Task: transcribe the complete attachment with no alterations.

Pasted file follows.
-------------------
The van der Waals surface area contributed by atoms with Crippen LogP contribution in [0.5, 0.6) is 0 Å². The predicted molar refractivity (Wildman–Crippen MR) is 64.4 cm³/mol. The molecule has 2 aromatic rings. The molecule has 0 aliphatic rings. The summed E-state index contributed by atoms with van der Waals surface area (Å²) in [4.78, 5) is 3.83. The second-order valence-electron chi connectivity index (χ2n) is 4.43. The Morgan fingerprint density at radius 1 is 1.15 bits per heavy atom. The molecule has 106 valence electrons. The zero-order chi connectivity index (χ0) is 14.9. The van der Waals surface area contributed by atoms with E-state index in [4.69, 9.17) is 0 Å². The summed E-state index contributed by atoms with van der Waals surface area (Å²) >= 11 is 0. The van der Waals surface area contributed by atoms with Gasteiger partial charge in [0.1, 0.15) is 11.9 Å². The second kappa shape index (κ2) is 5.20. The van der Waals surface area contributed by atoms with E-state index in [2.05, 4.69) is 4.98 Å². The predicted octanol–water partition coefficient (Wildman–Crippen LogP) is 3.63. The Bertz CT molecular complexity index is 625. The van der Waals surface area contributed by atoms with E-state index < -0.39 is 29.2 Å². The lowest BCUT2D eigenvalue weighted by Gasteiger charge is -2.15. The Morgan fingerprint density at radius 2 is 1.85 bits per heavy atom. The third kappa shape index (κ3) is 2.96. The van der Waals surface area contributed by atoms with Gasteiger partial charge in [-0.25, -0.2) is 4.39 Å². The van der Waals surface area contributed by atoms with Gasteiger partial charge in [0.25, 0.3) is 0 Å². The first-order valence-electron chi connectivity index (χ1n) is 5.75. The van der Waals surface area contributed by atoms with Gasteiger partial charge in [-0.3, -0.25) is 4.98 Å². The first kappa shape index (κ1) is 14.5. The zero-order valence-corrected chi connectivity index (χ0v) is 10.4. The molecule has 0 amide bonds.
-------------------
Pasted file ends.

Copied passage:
The van der Waals surface area contributed by atoms with Crippen LogP contribution in [0.5, 0.6) is 0 Å². The predicted molar refractivity (Wildman–Crippen MR) is 64.4 cm³/mol. The molecule has 2 aromatic rings. The molecule has 0 aliphatic rings. The summed E-state index contributed by atoms with van der Waals surface area (Å²) in [4.78, 5) is 3.83. The second-order valence-electron chi connectivity index (χ2n) is 4.43. The Morgan fingerprint density at radius 1 is 1.15 bits per heavy atom. The molecule has 106 valence electrons. The zero-order chi connectivity index (χ0) is 14.9. The van der Waals surface area contributed by atoms with E-state index in [4.69, 9.17) is 0 Å². The summed E-state index contributed by atoms with van der Waals surface area (Å²) >= 11 is 0. The van der Waals surface area contributed by atoms with Gasteiger partial charge in [0.1, 0.15) is 11.9 Å². The second kappa shape index (κ2) is 5.20. The van der Waals surface area contributed by atoms with E-state index in [2.05, 4.69) is 4.98 Å². The predicted octanol–water partition coefficient (Wildman–Crippen LogP) is 3.63. The Bertz CT molecular complexity index is 625. The van der Waals surface area contributed by atoms with E-state index < -0.39 is 29.2 Å². The lowest BCUT2D eigenvalue weighted by Gasteiger charge is -2.15. The Morgan fingerprint density at radius 2 is 1.85 bits per heavy atom. The third kappa shape index (κ3) is 2.96. The van der Waals surface area contributed by atoms with Gasteiger partial charge in [-0.25, -0.2) is 4.39 Å². The van der Waals surface area contributed by atoms with Gasteiger partial charge in [0.25, 0.3) is 0 Å². The first-order valence-electron chi connectivity index (χ1n) is 5.75. The van der Waals surface area contributed by atoms with Gasteiger partial charge in [-0.3, -0.25) is 4.98 Å². The first kappa shape index (κ1) is 14.5. The zero-order valence-corrected chi connectivity index (χ0v) is 10.4. The molecule has 0 amide bonds.